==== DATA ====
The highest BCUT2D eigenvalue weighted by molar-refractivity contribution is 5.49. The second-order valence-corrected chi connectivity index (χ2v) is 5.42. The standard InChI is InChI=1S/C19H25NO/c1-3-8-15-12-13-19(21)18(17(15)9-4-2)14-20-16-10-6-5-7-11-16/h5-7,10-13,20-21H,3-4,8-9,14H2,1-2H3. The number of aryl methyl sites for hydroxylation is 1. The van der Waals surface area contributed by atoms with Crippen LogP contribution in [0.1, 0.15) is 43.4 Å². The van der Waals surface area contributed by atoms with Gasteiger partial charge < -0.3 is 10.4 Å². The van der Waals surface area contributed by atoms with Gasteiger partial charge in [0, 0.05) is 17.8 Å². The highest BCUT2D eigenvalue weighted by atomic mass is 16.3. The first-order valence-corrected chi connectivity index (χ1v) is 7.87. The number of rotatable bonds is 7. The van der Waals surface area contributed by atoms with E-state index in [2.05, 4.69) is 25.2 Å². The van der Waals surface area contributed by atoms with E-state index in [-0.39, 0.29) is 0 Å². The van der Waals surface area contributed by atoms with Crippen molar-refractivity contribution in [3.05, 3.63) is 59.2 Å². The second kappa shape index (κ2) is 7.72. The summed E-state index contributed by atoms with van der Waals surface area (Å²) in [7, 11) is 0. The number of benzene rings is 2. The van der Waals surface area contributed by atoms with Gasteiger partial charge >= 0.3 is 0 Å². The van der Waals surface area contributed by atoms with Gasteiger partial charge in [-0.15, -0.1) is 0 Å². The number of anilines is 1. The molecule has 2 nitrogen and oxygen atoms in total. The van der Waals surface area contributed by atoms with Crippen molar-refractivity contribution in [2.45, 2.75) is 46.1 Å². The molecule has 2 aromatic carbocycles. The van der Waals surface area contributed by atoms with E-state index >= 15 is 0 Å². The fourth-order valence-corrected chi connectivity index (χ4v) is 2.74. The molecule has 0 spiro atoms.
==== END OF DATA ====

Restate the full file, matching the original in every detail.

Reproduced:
The highest BCUT2D eigenvalue weighted by molar-refractivity contribution is 5.49. The second-order valence-corrected chi connectivity index (χ2v) is 5.42. The standard InChI is InChI=1S/C19H25NO/c1-3-8-15-12-13-19(21)18(17(15)9-4-2)14-20-16-10-6-5-7-11-16/h5-7,10-13,20-21H,3-4,8-9,14H2,1-2H3. The number of aryl methyl sites for hydroxylation is 1. The van der Waals surface area contributed by atoms with Crippen LogP contribution in [0.1, 0.15) is 43.4 Å². The van der Waals surface area contributed by atoms with Gasteiger partial charge < -0.3 is 10.4 Å². The van der Waals surface area contributed by atoms with Gasteiger partial charge in [0, 0.05) is 17.8 Å². The highest BCUT2D eigenvalue weighted by atomic mass is 16.3. The first-order valence-corrected chi connectivity index (χ1v) is 7.87. The number of rotatable bonds is 7. The van der Waals surface area contributed by atoms with E-state index in [2.05, 4.69) is 25.2 Å². The van der Waals surface area contributed by atoms with E-state index in [-0.39, 0.29) is 0 Å². The van der Waals surface area contributed by atoms with Crippen molar-refractivity contribution in [3.05, 3.63) is 59.2 Å². The second kappa shape index (κ2) is 7.72. The summed E-state index contributed by atoms with van der Waals surface area (Å²) in [7, 11) is 0. The number of benzene rings is 2. The van der Waals surface area contributed by atoms with Gasteiger partial charge >= 0.3 is 0 Å². The van der Waals surface area contributed by atoms with Gasteiger partial charge in [-0.15, -0.1) is 0 Å². The number of anilines is 1. The molecule has 2 nitrogen and oxygen atoms in total. The van der Waals surface area contributed by atoms with Crippen molar-refractivity contribution in [2.45, 2.75) is 46.1 Å². The molecule has 2 aromatic carbocycles. The van der Waals surface area contributed by atoms with E-state index >= 15 is 0 Å². The fourth-order valence-corrected chi connectivity index (χ4v) is 2.74. The molecule has 0 spiro atoms.